National Security: What Is Healthcare?Mar 13th, 2012 | By Submitted | Category: Editorials
By Joe Boyles
Last month, the Obama Administration announced under the auspices of the new healthcare law that all insurance policies must offer women’s contraceptive services including the abortifacient RU-486 (morning after pill). This touched off a firestorm of controversy with many religious orders because Obama reversed himself on promises to honor the “conscience clause” afforded religious liberty. At the forefront of this controversy is the Roman Catholic Church which violently objects to being forced to cover services at their many schools and hospitals which are contrary to their doctrine.
When liberal Democrats who back the president’s pronouncement tried to present a view supporting their position, they invited a Georgetown Law student named Sandra Fluke to give her opinion. Then radio host Rush Limbaugh weighed in, using some ill-advised adjectives to describe Ms. Fluke which he has since apologized for.
Liberals have painted this brouhaha as an issue of women’s rights. In the process, they have (intentionally) obscured two very real issues: is this a violation of religious liberty captured in the First Amendment to the Constitution; and should services like these be mandated in any healthcare law?
Putting the first objection aside for now, let me tackle the second question under the rubric “what is healthcare?” You see, if we don’t define our terms, then nearly anything can be called healthcare. If we don’t set a specific definition, then I promise you that the pledges made by vote-hungry politicians will break the bank, sooner rather than later. We simply cannot afford all they will promise.
Let me use a personal example. I’m recovering from prostate surgery two weeks ago (nothing serious folks). I’ve been under the care of my urologist for five years. In January, he informed me that we needed to correct my problem with surgery because medication wouldn’t do the job. My insurance company quickly agreed and authorized the surgery.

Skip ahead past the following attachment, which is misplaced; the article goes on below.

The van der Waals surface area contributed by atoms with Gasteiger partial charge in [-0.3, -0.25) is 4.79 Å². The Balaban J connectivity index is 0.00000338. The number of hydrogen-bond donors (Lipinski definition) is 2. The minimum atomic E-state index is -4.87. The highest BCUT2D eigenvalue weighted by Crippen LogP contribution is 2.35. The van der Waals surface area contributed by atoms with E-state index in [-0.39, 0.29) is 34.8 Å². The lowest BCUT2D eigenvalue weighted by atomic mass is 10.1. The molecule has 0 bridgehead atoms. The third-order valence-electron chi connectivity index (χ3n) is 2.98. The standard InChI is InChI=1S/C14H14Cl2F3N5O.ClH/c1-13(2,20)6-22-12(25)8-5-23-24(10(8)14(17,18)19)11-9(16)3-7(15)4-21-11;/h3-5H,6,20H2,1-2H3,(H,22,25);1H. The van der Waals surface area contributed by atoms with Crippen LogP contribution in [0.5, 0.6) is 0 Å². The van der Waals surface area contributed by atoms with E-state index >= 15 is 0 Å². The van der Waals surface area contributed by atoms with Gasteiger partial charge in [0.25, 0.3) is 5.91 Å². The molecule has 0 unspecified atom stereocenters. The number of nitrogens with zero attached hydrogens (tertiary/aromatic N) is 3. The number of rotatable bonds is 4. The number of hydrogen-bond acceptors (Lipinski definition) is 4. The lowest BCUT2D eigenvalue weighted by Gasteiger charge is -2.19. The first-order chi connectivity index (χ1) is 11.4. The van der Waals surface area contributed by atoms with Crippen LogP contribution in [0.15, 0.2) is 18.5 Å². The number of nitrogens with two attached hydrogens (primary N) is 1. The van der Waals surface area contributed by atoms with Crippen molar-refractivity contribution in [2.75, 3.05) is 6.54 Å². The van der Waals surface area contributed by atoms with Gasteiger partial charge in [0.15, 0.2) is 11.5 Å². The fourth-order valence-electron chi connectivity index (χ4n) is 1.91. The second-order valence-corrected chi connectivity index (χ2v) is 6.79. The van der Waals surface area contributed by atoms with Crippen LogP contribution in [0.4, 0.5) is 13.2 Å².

But if I went to a plastic surgeon and said that I needed my double-chin removed and thinning hairline re-rooted to improve my self-esteem, I would not be surprised at all if they declined to cover the procedures. In the first case, there is a medical necessity that was increasingly becoming a problem to my health. In the second case, the problem would be in my head and the evidence that it would make any meaningful difference is shaky. It is the difference between health related and elective surgery.
There is nothing wrong (yet) with me or you paying directly for elective surgery. But if lawmakers require insurance to cover this, then it will skyrocket the cost to all of us to cover the few who actually will have this surgery.
Here’s another thing I think about healthcare: before I depend on my doctor, my insurance company, or the federal government, I need to take personal responsibility for my own healthcare. That means five things. First, I’m responsible for what and how much I eat. Second, I need to watch for health sign indicators for things like blood pressure and see a specialist if I detect a problem. Third, I need to exercise sufficiently to keep in good shape. Fourth, I need sufficient emotional health to keep my mind and spirit in unison. And last, I need to avoid self-destructive things to my health like alcoholism, smoking, narcotics, etc.
These things are my job. I cannot lay off this responsibility on another. If I’m overweight and out of shape, it’s my fault, not someone else’s. I’m responsible; only I can correct it. Genes and culture may be working against me. If so, it simply means that I have to work harder. Life isn’t always fair.
I’m inclined to think that contraceptive services are a matter for personal responsibility, not the governments. Before leaving the subject of Ms. Fluke, she argued in a law paper that health insurance should also cover sex-change operations, now called gender reassignment in modern language. Now I ask you in a direct appeal to your common sense, does a sex-change operation sound like a medical necessity that should be covered under health insurance? I hope your answer is no.
We need to narrowly define what is included in healthcare coverage and what is not. So much mandated coverage has been added to these policies by vote-crazed lawmakers that they have driven up the cost incredibly. It is virtually impossible to buy a low cost, high-deductible, catastrophic coverage insurance policy because of so much meddling by lawmakers and lobbyists. They have larded up the insurance requirements so much that the cost of these policies has skyrocketed.
The conservative answer to healthcare is to (really) drive down the cost to make coverage more affordable for more people. This is what the president said he was going to do, not what he actually did.
Debt update: the federal deficit for February added a record $229 billion to the debt.